le 9 mai 2009
J'ai beaucoup aimé ce livre qui montre comment, dans les circonstances les plus dramatiques (Frankl a passé des années en camp de concentration et y a perdu toute sa famille), tout individu garde la responsabilité du sens qu'il veut donner à sa vie. Ses conseils (ne jamais se plaindre, agir pour être à la hauteur de ce que la vie attend de nous, etc.) s'appuient sur une expérience qui force le respect.
Je pense que c'est un livre à recommander partculièrement à des personnes qui traversent une épreuve personnelle (chômage, maladie, deuil etc.)
le 22 décembre 2013
Oeuvre contemporaine majeure. L'homme fait toujours un choix, vivre ou continuer de vivre, c'est déjà choisir. Bien avant le concept récent de résilience, l'auteur revient sur les événements traumatiques de sa jeunesse (l'incarcération dans les camps de concentration nazis) pour donner des pistes de lecture sur le sens de la vie, les choix individuels, l'indicible. Ce livre devrait figurer dans toutes les bibliothèques.
le 8 septembre 2015
I found the material so compelling that I listened on audio, then bought the paperback and transcribed all my notes into that. I also put a note on my perpetual calendar to revisit the highlights once a year. It's just that good.
I was late to the party - most of you probably already read it - but I am at an age where looking for the meaning of my life is maybe more important than ever. Viktor Frankl, as you know, was a psychiatrist who was imprisoned by the Nazis at Auschwitz. There, while he suffered, he also learned, and when he was released, he wrote this book. Could we possibly have a more seasoned teacher?
I picked up dozens of life lessons, but for brevity's sake, will mention only a few. For much more, I highly, highly recommend this book. I don't think you can be fully educated about your life's course until you read it thoughtfully. And don't be afraid, as I was, of the heartbreaking circumstances of the camps. Frankl uses them as a basis for making his points, but doesn't sensationalize them. Even a wuss like me can handle it.
Here are some of the best concepts I gleaned from Man's Search for Meaning:
* Don't ask what is the meaning of life. Ask what meaning you are giving to your existence, for this is your responsibility.
* Meaning can be found in suffering. In America, we act like we're ashamed of it. Why not hold your head up and suffer proudly? Add it to your list of accomplishments. Don't seek it, but if you're stuck with it, do it well. Add it to your life's accounting.
* Man can endure anything if he sees a purpose. In one example, a widower couldn't rise above his grief. Frankl helped him see that by being the survivor, the man spared his late wife the pain. Thus he was heroic. The man rallied, glad to have spared his wife the anguish.
* Some see the pages of one's calendar torn off, and grieve over time passing. Frankl says to think of each page of the calendar as a well-lived, fine accounting of oneself. The stack of pages amounts to a kind of wealth, like a full granary. How did I do? How did I live? What is the accounting of my life? This perspective gives our days meaning.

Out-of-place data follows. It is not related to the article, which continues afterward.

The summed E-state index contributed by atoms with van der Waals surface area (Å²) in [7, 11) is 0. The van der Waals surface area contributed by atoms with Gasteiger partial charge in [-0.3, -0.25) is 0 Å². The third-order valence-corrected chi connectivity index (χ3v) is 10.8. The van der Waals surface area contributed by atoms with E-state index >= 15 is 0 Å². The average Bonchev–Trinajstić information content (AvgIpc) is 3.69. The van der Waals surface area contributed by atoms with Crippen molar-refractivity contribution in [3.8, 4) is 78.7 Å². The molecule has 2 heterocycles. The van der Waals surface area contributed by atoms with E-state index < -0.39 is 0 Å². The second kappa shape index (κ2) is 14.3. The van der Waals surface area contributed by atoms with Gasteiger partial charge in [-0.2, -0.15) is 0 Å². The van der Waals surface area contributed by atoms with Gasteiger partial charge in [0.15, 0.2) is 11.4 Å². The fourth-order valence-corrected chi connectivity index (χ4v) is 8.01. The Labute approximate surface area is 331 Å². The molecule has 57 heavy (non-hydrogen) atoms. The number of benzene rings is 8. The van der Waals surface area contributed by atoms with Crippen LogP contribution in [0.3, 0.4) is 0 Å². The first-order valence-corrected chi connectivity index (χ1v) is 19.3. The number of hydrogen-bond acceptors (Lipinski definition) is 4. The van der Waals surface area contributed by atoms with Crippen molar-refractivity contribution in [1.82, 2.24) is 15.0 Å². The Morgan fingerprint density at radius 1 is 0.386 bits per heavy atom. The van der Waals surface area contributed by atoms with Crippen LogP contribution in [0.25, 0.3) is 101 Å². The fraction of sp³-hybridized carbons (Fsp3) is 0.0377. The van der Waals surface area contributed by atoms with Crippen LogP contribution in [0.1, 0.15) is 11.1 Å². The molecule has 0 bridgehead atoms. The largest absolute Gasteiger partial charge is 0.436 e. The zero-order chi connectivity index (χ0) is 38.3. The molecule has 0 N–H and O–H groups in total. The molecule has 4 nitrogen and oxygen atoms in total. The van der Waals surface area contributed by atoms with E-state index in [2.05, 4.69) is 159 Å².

There is so much more. I can only recommend this book to you with all my heart. Thank you, Dr. Frankl. You certainly made a great accounting of your life, and your suffering.
le 9 mai 2013
Je ne savais pas à quoi m'attendre en commandant ce livre, mais quelle surprise! C'est un livre qui permet de remettre les choses en perspective. Une méthode pour s'aider soi même sans être un de ces "self help book"! Avec le marasme actuel, ça fait du bien. J'ai eu plus de mal avec la deuxième partie du livre qui est trop "thérapeutique" à mon goût, mais l'histoire de V.E. Frankl est chargée d'espoir!
le 2 juillet 2012
I got to know Frankl during a conference on positive psychology. I was impressed by his story, so I decided to buy that book. The first part tells about the period passed in the concentration camp and it is really touching. As he's aware of the fact that lots of books have been written on that subject, he writes more about the psychological side, and it is very interesting. Then, the second part is on the explanation of the theraphy he created, called logotheraphy, opposite to psychotheraphy, and based on the meaning (logos is the greek for meaning). Very interesting indeed.
le 28 avril 2015
This bool is a must-read, especially in our young and forming years. Divided in two parts : first hundred pages relating the author's experience in camp and second part explaining developed therapy and means of helping oneself through our worst hardships in life (traumatic experiences, depression, ...). It brings the reader a vision as well as explanation to so said search for meaning.